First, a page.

For most of the United States, the morning or afternoon break is not often referred to as tea as the beverage has not traditionally been a widespread choice with Americans. The term "coffee break" is used instead to denote a morning social gathering for a snack and short downtime where hot and cold beverages, cakes, donuts, etc are consumed.
The term "high tea" is also used in the US to to refer to afternoon tea or the "tea party" which is a very formal, ritualised gathering in which tea, thin sandwiches and little cakes are served on our best china.
This usage is an analogical construction, the term "high" being associated with social "formality" (rather than a "high," or main, table). This form of tea is increasingly served in high-end American hotels, often during the Christmas holidays and other tourist seasons, and a rising number of big-city teahouses, where it is usually correctly described as "afternoon tea."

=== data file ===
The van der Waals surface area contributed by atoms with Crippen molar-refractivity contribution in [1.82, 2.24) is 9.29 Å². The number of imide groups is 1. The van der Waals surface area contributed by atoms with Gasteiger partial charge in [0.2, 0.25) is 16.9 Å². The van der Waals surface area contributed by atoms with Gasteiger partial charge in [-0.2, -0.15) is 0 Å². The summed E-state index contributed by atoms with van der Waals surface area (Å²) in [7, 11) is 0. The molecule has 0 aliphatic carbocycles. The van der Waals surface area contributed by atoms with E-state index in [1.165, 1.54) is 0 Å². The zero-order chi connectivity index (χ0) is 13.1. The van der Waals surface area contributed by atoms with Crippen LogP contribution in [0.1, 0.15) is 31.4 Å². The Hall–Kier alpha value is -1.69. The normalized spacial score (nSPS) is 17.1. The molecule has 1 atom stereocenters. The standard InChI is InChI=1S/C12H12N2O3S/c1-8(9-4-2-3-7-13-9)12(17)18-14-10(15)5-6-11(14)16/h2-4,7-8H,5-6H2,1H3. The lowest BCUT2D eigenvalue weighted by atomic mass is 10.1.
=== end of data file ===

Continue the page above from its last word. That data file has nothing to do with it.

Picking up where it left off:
The tea party is still occasionally given in the U.S., either for a special occasion such as graduation, baby shower, or in honor of a visiting guest.